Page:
I guess I have some minimalist idea (ideal?) of just having one bowl of stuff and just doing one mix to create the dough and the levain simultaneously. I am trying to figure out when to portion out piece for levain, when to refrigerate, when to S&F, when to add salt, to be most efficient and I guess... minimalist. Also, the amount of reserved dough would be critical because ideally it would become exactly the right amount and strength needed for the next batch. Am I asking for too much here?  ;)

Thank you again. I know I am "thinking out loud" with this query and I really appreciate all advice.

Sincerely,

"Sadassa"

 

 

Sadassa_Ulna's picture
Sadassa_Ulna

Hello,

I am writing this for anyone who makes simple sourdough baguettes and is interested in reducing clean-up and waste. It is based on txfarmers 36 hour baguettes and Dan Leader's stiff levain baguettes. It might not be for everyone, but here goes, I apologize for the length:

pre-step: I get an 80% starter going and build it to the amount of 160 grams (about 3/4 cup) [hold it in the fridge for up to two or threes days without refreshing].

1) Mix up an 80% dough just to a "shaggy mass" using 515 grams unbleached bread flour (I use King Arthur, its about 4-1/4 cups) and 410 grams filtered water (about 1-3/4 cups). Cover and let sit 12-24 hours in the fridge. I do two S&F during the first couple hours and I feel for any bumps of flour and press them out.

2) Bring starter and dough out of fridge. Holding the dough in the air, I press it into a "frisbee" or "steering wheel" letting gravity help, then I elongate it and drape over the bowl (think Salvador Dali's melting watches). I do the same with the starter and lay it on top of the dough. Then I roll it up and press the coiled edges together; then pull and roll again, this time pull edges under, forming a ball. I wet the bowl a little and place the ball of dough in it. I avoid adding salt or oil yet.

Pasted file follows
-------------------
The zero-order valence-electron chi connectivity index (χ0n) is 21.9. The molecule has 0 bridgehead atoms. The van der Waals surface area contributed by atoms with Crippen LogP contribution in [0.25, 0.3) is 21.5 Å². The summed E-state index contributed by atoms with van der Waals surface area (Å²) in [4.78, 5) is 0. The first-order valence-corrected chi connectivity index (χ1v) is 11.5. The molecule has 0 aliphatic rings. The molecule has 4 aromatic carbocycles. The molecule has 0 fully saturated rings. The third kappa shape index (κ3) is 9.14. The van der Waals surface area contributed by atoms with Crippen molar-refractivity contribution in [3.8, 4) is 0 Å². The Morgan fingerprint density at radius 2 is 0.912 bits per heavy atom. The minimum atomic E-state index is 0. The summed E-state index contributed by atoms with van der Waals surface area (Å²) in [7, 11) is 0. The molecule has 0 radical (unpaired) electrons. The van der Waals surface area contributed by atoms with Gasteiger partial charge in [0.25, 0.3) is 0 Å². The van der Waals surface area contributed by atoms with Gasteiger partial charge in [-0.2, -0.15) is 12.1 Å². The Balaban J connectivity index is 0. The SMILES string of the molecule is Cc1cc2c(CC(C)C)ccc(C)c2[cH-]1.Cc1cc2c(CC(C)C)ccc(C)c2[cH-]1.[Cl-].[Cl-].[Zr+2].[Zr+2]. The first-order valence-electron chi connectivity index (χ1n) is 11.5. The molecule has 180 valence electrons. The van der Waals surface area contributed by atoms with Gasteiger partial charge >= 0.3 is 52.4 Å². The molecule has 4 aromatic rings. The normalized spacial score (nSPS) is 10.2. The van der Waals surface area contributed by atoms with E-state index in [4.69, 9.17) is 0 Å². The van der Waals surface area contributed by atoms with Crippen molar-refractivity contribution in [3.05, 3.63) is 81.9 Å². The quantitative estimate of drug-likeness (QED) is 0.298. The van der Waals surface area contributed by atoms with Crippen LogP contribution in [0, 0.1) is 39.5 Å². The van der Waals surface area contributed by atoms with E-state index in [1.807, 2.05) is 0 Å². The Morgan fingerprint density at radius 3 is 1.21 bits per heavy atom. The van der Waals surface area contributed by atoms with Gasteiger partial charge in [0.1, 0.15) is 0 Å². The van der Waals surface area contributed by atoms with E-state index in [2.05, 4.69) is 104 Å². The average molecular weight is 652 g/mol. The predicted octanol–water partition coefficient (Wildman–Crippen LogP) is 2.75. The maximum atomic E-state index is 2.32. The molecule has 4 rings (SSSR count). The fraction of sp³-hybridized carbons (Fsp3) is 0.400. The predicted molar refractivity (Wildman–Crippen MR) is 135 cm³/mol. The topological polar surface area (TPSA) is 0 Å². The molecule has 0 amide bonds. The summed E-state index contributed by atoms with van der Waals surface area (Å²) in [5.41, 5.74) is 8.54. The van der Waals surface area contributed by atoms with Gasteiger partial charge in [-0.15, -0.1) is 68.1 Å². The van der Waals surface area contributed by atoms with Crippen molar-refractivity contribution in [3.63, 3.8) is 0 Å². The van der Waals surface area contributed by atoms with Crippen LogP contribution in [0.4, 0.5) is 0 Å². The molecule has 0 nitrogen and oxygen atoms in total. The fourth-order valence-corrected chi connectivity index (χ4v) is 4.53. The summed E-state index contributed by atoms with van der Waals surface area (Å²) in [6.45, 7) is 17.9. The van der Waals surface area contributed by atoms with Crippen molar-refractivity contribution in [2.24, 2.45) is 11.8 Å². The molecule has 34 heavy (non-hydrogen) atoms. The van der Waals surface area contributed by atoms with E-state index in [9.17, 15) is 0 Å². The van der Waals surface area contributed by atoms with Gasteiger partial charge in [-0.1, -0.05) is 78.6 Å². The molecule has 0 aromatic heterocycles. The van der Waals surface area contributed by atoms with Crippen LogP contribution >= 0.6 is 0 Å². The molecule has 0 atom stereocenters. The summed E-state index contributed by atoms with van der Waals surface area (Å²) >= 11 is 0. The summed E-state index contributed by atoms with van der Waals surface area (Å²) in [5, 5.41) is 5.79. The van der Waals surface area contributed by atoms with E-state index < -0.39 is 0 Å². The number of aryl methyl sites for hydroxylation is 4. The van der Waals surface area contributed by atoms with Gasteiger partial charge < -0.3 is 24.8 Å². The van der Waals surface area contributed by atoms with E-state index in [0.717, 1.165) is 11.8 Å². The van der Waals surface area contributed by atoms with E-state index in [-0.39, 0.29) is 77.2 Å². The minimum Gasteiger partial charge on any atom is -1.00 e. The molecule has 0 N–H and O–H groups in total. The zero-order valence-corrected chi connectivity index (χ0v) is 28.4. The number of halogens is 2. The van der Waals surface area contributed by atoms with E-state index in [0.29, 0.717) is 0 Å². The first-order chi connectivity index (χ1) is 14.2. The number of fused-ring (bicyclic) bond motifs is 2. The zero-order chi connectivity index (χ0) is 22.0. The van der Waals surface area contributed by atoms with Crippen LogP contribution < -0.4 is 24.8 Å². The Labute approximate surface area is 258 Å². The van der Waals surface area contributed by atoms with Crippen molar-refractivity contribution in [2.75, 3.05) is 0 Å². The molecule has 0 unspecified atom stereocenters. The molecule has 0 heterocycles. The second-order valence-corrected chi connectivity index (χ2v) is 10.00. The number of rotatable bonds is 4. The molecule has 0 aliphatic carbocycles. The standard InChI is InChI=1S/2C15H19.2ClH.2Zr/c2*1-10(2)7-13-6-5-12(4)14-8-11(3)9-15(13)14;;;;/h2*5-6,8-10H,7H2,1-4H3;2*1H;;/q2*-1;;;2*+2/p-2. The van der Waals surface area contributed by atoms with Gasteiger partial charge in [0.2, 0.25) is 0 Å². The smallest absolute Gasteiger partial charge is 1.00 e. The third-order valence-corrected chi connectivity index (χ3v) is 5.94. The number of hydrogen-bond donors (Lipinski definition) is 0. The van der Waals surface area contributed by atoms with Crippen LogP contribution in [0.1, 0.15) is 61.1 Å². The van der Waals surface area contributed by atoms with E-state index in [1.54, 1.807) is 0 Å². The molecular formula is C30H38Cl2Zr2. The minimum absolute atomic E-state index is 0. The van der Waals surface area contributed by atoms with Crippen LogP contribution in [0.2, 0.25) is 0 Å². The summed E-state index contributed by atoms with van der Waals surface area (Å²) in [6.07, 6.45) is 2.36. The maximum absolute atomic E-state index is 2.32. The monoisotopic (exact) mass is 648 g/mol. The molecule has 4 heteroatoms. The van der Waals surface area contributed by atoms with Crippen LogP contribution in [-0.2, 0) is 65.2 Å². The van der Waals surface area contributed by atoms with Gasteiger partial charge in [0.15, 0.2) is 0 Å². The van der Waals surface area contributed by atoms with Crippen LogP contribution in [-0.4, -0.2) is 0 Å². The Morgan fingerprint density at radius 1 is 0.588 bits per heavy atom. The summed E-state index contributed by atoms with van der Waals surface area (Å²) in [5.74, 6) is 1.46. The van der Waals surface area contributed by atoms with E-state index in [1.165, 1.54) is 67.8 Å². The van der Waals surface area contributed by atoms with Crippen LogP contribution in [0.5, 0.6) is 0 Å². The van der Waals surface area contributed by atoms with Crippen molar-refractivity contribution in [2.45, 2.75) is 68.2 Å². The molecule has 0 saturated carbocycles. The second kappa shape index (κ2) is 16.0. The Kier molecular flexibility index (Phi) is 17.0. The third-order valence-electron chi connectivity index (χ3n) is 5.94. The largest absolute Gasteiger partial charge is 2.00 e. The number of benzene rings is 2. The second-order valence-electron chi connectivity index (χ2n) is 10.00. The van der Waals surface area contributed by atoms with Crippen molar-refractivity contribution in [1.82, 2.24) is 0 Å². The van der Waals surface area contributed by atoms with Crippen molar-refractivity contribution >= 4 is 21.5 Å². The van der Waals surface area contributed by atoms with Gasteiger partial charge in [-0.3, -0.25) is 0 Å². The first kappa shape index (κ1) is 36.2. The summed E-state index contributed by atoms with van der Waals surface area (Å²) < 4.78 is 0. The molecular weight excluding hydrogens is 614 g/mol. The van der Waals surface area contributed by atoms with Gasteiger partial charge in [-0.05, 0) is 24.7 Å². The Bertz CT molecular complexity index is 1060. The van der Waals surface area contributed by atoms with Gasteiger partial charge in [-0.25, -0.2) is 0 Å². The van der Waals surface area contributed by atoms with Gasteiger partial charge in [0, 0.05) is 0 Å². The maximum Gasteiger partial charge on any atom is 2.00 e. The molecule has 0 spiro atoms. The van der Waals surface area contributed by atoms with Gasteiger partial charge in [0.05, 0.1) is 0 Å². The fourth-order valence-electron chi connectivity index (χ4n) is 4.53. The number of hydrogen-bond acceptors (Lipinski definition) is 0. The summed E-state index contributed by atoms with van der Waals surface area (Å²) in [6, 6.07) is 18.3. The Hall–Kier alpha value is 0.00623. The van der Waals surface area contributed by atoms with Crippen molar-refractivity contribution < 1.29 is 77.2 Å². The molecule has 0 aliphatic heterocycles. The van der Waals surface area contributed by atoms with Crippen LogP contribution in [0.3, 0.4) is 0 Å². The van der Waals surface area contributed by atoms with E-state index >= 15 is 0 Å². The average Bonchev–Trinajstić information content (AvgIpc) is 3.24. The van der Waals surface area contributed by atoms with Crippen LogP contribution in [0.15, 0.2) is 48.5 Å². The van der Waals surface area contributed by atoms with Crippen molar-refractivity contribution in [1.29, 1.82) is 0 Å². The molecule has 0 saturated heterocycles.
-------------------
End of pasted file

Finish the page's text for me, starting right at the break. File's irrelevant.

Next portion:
3) I pull the dough out a half-hour later and do two more of the same "rolling style" of S&F. The idea being to incorporate the starter into the autolysed dough. An alternate process would be to cut the starter into little chunks and knead it into the dough but the above method uses less time and muscle.

4) Cut off a portion of dough that weighs 160 grams (a heaping 1/2 cup). Let this sit out for a few hours until nearly doubled and bubbles form, then cover and put in fridge. [This is the exact amount of starter needed for next batch]. No waste, it will be ready to go if you make bread within the next two or three days.

5) Pour 12 grams of salt (about 2 tsp). into a tiny bowl. Continue to do S&F (I think of them as stretch-and-rolls) every half hour but now sprinkle some of the salt in before you roll. This is why draping over the bowl is handy, as well as the little dish of salt. I try to get all the salt incorporated by the third or fourth S&R. After four hours, oil up the bowl and place dough inside and cover (or use flour if that's your method). Store in fridge for another 12-24 hours.

6) Pre-shape while dough is cold right out of fridge; this amount will make 4-5 short baguettes or 10-15 pretezels. Cover and let sit at room temp for 1/2 hour or so. Shape as desired and allow to sit another 2-3 hours or until poke test let you know they're ready. Slash and bake. I bake baguettes at 450° F for 10 minutes (with hot water in two skillets for lots of steam) then drop to 425° F for another 10 minutes. This dough makes excellent soft pretzels (I used baking soda not lye).

"Sadassa"

dabrownman's picture
dabrownman

Usually the old dough, used as leavening for tomorrow's bread, is cut off after all of the ingredients are assembled, including the salt, and the complete dough has fermented and developed to the point where it is being shaped for final proof.  Right before shaping is when it is sliced off.

This is exactly the way most all commercial breads were made before commercial yeast was invented the latter 1800's and SD or other natural yeasts were used for all bread.  Home makers making smaller batches would use SD starters instead if they weren't baking every day.